How to recover from stack-corruption with reversible debugging

If a program overwrites its own program counter register, it is almost impossible to recover using a conventional debugger — without the program counter, the debugger cannot figure out which function the program was running, and so cannot even give any useful information about what is on the stack or where the code was immediately before the stack was corrupted. This makes debugging pretty much impossible.

With a reverse debugger however, recovery is almost comically simple. You can simply do:

- to rewind one instruction, and the state of the program will move back to the instruction that corrupted the program counter, allowing you to see what’s gone wrong. This will also allow the debugger to know what function was running and so be able to interpret the stack and display it to you in a useful way. You can replay your code and subsequently find the issue in order to then debug and fix it quickly.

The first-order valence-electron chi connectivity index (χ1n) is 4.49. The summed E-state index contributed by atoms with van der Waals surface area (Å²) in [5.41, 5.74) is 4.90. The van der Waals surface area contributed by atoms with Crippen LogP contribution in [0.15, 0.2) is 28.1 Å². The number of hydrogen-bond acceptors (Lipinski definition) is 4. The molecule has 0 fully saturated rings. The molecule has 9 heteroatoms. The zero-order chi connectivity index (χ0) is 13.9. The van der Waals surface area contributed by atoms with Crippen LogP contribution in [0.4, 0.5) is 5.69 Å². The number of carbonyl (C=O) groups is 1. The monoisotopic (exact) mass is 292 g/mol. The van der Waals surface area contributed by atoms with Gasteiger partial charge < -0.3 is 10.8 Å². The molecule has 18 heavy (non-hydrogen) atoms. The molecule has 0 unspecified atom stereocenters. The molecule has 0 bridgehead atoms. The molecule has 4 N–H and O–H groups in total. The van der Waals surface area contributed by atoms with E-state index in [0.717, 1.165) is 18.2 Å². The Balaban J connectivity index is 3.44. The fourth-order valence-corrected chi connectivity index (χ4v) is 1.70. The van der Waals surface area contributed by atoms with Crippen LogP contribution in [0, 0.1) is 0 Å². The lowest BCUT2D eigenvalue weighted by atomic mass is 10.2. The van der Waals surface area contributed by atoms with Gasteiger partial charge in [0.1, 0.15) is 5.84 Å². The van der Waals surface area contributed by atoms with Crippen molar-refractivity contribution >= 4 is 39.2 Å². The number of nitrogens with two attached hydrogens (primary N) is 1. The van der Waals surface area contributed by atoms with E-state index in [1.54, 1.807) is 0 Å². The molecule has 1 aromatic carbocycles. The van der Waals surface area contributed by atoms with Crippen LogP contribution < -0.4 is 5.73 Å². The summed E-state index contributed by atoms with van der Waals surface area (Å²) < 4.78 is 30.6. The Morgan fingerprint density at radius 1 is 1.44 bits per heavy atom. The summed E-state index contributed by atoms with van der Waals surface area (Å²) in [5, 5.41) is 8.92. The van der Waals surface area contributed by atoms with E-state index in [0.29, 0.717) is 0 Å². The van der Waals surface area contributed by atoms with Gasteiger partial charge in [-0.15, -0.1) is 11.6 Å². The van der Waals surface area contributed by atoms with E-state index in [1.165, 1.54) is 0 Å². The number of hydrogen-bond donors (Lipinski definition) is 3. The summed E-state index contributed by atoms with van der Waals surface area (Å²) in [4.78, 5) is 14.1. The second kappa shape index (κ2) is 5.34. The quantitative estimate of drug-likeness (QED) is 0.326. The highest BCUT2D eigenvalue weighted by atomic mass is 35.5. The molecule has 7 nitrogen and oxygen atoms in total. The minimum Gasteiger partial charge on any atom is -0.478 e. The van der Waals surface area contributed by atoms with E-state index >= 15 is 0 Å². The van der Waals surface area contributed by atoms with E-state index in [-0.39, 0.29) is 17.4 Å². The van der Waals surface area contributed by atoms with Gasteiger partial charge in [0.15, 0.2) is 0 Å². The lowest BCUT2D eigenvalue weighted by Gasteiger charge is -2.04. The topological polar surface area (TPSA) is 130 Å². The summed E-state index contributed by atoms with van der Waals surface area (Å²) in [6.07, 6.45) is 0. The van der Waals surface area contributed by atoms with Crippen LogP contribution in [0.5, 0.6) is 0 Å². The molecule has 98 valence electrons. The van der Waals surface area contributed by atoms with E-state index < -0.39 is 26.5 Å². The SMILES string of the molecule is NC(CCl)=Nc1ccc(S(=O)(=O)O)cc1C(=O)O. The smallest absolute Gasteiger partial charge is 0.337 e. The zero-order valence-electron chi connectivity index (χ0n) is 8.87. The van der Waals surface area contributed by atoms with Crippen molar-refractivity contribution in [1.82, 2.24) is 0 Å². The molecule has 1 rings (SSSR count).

For example, in this program, the function foo overwrites its stack with zeros and then attempts to return, which results in the program counter registers being set to zero.

The program crashes when run:

Looking at the core file with gdb doesn’t give us much information because the program counter register has been trashed, so there’s no usable backtrace:

Running under gdb doesn’t help either — there’s still no backtrace after the program crashes:

However, with UDB (formerly known as UndoDB), we can quickly figure out what has gone wrong:

Do the reverse-stepi trick to recover from the program counter corruption:

Now we know where we are, we can step back and figure out what went wrong:

So UDB has enabled us to figure out exactly what has gone wrong in seconds.

We hope you found this example useful. And if you’re interested in trying UDB, help yourself to a free trial.

Also visit the UDB technical documentation pages.


You may also be interested in reading this post on Why it’s time to debug different with time travel debugging.

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Undo is the time travel debugging company for Linux. We equip developers with the technology to understand complex code and fix bugs faster.